We will remember the grief and the loss, too large for even 80 channels of cable to document. It spilled out of New York and touched every corner of our country. Again and again we heard of last goodbyes, some matter of fact, not realizing that when they blandly kissed goodbye or left a note or said, “See you tonight. Be sure and stop by the store on the way home” that it was the end. We listened to a CEO, his life broken with grief over his own employees. We saw the poor restaurant workers from Windows On the World, wandering the streets with pictures of their fellow workers, mostly immigrants from everywhere, decent, working people, Christians, Muslims, Jews, rich, poor, executives and clerks, custodians and captains of industry. We heard of cell phone goodbyes from the doomed airliners. Fathers and mothers, realizing that they would not get out, calling to leave a goodbye on the answering machine. We shall never forget those goodbyes. And the unforgettable agony of those thousands and thousands of people who must wait and wait and wait to learn the likelihood that they already dread to be true but cannot begin to embrace until their broken body is found—their father, their mother, their sister, their son, their friend.
We will remember the extraordinary sympathy of the entire world. Today, indeed, John Donne’s oft and over-quoted line, “Ask not for whom the belle tolls, it tolls for thee,” has been a reality. Weeping across the world. As it was rightly said, in a global economy, this was an attack on the entire notion of society in the name of an anarchist band who would renounce it to return to a medieval sectarian version of it. The world shuddered in absolute revulsion.
This sympathy was spoken in prayer vigils, public declarations, at Friday sermons in mosques across the Middle East, in public declarations, in notes, in every imaginable way. The world does not know much about America, but it does know about New York and Washington, and if they have been anywhere, they have probably been to New York City. We will remember the palace band in London playing the Star Spangled Banner and flowers and cards piling up.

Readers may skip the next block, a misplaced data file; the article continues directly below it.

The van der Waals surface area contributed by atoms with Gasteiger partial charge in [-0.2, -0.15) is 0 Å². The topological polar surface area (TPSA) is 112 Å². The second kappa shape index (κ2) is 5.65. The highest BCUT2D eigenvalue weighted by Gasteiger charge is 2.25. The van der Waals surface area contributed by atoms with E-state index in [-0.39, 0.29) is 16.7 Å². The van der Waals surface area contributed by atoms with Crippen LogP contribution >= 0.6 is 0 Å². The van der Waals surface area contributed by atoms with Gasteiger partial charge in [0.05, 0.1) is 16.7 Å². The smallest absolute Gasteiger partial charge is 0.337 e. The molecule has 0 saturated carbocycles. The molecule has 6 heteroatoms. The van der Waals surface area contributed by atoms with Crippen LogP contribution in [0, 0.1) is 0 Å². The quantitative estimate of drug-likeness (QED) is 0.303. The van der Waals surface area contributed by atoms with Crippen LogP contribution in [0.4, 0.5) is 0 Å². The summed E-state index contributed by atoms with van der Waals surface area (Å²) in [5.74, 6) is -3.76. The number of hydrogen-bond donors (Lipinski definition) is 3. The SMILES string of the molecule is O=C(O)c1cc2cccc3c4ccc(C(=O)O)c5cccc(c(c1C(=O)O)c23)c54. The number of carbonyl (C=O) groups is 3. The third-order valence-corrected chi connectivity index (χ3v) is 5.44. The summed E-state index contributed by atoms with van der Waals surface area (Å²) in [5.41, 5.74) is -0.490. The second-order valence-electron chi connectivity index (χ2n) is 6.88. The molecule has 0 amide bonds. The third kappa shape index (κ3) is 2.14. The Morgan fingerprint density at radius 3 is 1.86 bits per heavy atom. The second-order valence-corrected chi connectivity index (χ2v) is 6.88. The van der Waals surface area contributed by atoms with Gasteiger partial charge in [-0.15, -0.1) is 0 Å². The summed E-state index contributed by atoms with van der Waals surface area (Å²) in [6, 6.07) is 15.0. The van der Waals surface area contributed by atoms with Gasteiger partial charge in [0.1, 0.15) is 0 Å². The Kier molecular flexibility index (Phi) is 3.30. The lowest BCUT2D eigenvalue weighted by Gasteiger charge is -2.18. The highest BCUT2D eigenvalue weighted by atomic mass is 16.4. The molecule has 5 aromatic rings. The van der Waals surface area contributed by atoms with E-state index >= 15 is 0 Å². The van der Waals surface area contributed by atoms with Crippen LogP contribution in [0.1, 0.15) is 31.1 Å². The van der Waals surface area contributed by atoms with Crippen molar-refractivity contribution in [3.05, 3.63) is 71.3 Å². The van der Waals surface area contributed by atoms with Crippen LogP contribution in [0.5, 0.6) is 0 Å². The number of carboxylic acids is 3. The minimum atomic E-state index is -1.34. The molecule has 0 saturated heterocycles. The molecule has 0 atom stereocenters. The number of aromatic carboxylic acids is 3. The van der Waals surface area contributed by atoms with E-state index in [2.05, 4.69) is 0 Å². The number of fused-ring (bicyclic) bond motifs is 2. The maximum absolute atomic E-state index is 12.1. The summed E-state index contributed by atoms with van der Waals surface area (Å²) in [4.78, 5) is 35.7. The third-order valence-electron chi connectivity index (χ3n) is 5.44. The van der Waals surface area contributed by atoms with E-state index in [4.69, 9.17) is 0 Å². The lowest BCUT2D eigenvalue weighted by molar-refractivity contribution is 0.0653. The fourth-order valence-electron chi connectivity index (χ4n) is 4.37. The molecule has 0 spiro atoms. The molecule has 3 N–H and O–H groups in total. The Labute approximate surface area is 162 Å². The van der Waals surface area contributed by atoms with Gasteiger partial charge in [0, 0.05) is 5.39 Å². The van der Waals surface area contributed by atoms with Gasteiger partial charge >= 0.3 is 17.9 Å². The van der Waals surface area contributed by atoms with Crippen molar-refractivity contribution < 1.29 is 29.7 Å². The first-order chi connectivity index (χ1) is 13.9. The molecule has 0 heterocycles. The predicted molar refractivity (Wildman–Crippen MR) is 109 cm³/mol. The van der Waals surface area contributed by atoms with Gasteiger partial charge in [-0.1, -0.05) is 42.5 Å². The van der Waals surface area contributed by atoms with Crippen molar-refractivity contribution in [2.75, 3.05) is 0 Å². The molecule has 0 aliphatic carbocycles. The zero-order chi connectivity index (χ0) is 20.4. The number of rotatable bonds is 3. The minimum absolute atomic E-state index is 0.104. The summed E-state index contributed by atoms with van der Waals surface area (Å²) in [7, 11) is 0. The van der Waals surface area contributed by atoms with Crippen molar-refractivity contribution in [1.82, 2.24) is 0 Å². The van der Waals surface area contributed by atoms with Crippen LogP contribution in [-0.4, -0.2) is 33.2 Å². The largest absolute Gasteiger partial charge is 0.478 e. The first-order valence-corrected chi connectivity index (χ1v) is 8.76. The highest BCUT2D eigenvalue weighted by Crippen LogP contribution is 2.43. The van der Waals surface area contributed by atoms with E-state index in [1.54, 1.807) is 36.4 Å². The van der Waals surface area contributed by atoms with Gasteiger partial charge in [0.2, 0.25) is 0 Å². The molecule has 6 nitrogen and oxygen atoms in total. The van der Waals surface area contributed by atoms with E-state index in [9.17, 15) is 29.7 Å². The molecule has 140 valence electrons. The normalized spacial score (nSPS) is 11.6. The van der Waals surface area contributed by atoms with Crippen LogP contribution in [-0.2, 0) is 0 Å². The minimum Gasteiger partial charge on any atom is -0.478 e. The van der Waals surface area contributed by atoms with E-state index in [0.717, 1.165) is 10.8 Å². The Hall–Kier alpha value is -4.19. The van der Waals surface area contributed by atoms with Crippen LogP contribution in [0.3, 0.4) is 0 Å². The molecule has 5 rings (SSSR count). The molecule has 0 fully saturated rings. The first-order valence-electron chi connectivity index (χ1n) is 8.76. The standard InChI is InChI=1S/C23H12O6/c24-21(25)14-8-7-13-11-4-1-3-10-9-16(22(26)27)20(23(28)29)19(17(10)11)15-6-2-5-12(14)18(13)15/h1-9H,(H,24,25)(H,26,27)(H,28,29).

We will remember the surge of community and patriotism that was fired into passionate pride—we are one nation after all. And for all those jokes about New Yorkers and the bureaucrats in D.C., when trouble comes we are one people, no matter where we came from, how rancorous our debates, how different our views, we are one in our love for this place and its heritage and its ideals. Criticize them all you like. We may even join in now and then, because that’s what freedom means. But kill our countrymen and we rise up, together, to mourn and bury the dead, to clean up the mess, roll up our sleeves, and stand together. You cannot divide us this way. We are one nation.
And there were some sad and forgettable things, too. People lashing out, shooting windows out of mosques, threatening strangers without bothering to know them. If you have Arab-American neighbors and friends, this is the week to call them and reach out. Hate is not the majority response. I do not blame Arab Americans or Islam, any more than I want people in the world to think Jerry Falwell and Pat Robertson represent all Christians, or that the Klan or militias, because they claim to be Christian, are representative of us. But we will remember what people said and did.
The danger is not that we will ever forget this week but that it will so obsess us and fixate us in our anger or pain that we cannot see how to go forward. Our President and leadership have had the awful task of helping us, coming together, coordinating, scrambling. Their weight has been terrible. This week it is not the President who feels my pain—I have felt his and prayed for him, again and again. And they have promised us that we will again be secure, we will recover, we will survive, and that they will turn our entire focus on attacking terrorism in the world and bring the guilty to justice.
I have only told you what you have already seen and experienced. I have added nothing new to it. You were there. These are your memories, too is your memory, too. I do not need to say, “Remember.” You will. Always. And you will tell your children and grandchildren and nephews and nieces and students and friends about it. For the rest of your life. You will remember.
I come today not to add to the memories but to focus them. Ecclesiastes 12 is a “summing up.” It is told from the vantage point of old age, a man who has lived life fully and now faces the grave. He is considering all the foolish things of life, things he himself has done and once thought to be the point of it all—eating and drinking, buying and selling, celebration and rejoicing, working and playing. Things he once did like you and I do—with all our heart and all our soul and with all our might.
We invest ourselves in career and family, leisure and hobbies, interests and passions. As Americans we tend to always do it with all that we are—“we’re number one!” Life goes along, sometimes so quickly, as we find ourselves moving on a path that partly we picked and partly picked us by our abilities and gifts and talents. We move and walk and then run, giving ourselves to them.